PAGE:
On the latest episode of Meghan Markle’s Archetypes podcast, guests Issa Rae and Ziwe opened up about the harmful nature of the “angry Black woman” stereotype that has affected their careers. Markle explained that as a biracial Black woman, she was always expected to deliver attitude in order to land Hollywood roles.
“I remember when I was auditioning, and even the idea of Black roles — I remember those casting sheets where the description of the character, she always had to have an edge or an attitude,” Markle said. She also referenced the book “Algorithms of Oppression” and how search engine results often lead to harmful tropes about Black women.
“Those were the seeds being planted. We all know that sometimes things make you feel angry or sad or hurt or upset — and that’s not a gender or racially specific feeling. Yet, this trope of the angry Black woman, it persists.”
Issa Rae said that she wants to display the complexity of Black women through her work. “I want to be able to show that not all women are like this. I don’t feel fierce, flawless all the time,” Rae shared. “These characters aren’t that all the time, and that’s OK.”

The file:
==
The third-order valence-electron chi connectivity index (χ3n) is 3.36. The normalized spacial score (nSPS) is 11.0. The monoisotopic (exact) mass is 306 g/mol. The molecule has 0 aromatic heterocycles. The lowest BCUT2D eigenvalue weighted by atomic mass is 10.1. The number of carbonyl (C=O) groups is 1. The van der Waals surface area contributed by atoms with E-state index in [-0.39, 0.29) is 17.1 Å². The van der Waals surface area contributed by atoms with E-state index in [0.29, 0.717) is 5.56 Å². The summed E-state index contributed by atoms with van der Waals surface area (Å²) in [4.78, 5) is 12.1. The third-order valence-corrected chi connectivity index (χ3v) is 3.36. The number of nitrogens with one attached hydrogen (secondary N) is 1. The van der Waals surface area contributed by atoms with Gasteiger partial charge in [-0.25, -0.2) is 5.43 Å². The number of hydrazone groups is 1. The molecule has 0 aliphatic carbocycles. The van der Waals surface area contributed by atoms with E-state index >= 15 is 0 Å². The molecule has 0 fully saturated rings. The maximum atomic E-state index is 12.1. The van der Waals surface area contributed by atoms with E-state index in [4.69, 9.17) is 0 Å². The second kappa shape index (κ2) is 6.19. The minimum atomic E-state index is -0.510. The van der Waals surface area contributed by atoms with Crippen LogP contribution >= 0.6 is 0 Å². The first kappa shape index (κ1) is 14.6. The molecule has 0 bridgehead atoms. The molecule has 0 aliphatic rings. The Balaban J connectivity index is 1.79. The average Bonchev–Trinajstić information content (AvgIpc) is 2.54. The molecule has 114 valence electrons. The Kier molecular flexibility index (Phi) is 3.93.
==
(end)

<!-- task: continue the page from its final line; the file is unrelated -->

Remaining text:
She also stated that she does experience feelings of anger but is careful about not appearing angry in public: “I can’t lose my cool, I can’t do that, especially as a Black woman, but also just even as a public figure now. Because people are looking for ways to justify their perception of you.”
Talk show host Ziwe, born Ziwe Fumudoh, explained a similar feeling. “To be the character of Ziwe that is brash and rude and thoughtful is in direct opposition to what a woman should be publicly, according to sexism.” She added that it hurts when her guests say they are intimidated by her.
“Usually, when I’m talking to an interviewer, the first thing that they say to me is, ‘I’m terrified of you,’” Ziwe said. “I’m like, Oh my God, that hurts my feelings. I’m a sensitive Pisces. Like, I don’t want you to be scared of me. That’s not my goal.”
It’s nice to see Markle to use her platform to amplify the stories of Black women.